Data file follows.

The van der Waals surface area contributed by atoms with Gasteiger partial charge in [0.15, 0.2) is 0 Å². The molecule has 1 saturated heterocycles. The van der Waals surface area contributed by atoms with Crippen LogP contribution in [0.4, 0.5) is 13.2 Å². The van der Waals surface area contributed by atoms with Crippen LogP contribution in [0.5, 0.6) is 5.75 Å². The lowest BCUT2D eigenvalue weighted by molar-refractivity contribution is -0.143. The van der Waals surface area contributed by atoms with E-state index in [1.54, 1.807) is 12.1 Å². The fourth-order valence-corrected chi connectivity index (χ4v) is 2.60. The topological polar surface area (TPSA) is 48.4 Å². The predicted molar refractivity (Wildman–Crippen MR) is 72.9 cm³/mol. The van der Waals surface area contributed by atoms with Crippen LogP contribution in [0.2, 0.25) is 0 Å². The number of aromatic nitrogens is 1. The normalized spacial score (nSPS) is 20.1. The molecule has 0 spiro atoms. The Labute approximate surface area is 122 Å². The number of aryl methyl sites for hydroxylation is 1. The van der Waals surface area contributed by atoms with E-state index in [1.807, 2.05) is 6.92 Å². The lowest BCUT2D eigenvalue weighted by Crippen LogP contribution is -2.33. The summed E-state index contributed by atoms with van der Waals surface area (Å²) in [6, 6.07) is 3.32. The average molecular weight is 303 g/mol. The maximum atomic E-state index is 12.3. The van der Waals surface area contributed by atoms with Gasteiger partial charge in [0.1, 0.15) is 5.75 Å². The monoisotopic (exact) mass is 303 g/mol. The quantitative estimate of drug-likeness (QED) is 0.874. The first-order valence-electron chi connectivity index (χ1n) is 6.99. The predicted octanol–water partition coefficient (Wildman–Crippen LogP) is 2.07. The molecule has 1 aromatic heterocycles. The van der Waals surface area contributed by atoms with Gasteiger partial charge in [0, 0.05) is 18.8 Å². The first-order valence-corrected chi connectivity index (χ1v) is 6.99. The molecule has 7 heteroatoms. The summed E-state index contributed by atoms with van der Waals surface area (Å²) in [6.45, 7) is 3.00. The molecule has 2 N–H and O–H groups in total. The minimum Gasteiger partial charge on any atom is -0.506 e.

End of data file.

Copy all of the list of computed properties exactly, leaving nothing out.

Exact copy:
The van der Waals surface area contributed by atoms with Gasteiger partial charge in [0.15, 0.2) is 0 Å². The molecule has 1 saturated heterocycles. The van der Waals surface area contributed by atoms with Crippen LogP contribution in [0.4, 0.5) is 13.2 Å². The van der Waals surface area contributed by atoms with Crippen LogP contribution in [0.5, 0.6) is 5.75 Å². The lowest BCUT2D eigenvalue weighted by molar-refractivity contribution is -0.143. The van der Waals surface area contributed by atoms with E-state index in [1.54, 1.807) is 12.1 Å². The fourth-order valence-corrected chi connectivity index (χ4v) is 2.60. The topological polar surface area (TPSA) is 48.4 Å². The predicted molar refractivity (Wildman–Crippen MR) is 72.9 cm³/mol. The van der Waals surface area contributed by atoms with Crippen LogP contribution in [0.2, 0.25) is 0 Å². The number of aromatic nitrogens is 1. The normalized spacial score (nSPS) is 20.1. The molecule has 0 spiro atoms. The Labute approximate surface area is 122 Å². The number of aryl methyl sites for hydroxylation is 1. The van der Waals surface area contributed by atoms with E-state index in [1.807, 2.05) is 6.92 Å². The lowest BCUT2D eigenvalue weighted by Crippen LogP contribution is -2.33. The summed E-state index contributed by atoms with van der Waals surface area (Å²) in [6, 6.07) is 3.32. The average molecular weight is 303 g/mol. The maximum atomic E-state index is 12.3. The van der Waals surface area contributed by atoms with Gasteiger partial charge in [0.1, 0.15) is 5.75 Å². The monoisotopic (exact) mass is 303 g/mol. The quantitative estimate of drug-likeness (QED) is 0.874. The first-order valence-electron chi connectivity index (χ1n) is 6.99. The predicted octanol–water partition coefficient (Wildman–Crippen LogP) is 2.07. The molecule has 1 aromatic heterocycles. The van der Waals surface area contributed by atoms with Gasteiger partial charge in [0, 0.05) is 18.8 Å². The first-order valence-corrected chi connectivity index (χ1v) is 6.99. The molecule has 7 heteroatoms. The summed E-state index contributed by atoms with van der Waals surface area (Å²) in [6.45, 7) is 3.00. The molecule has 2 N–H and O–H groups in total. The minimum Gasteiger partial charge on any atom is -0.506 e.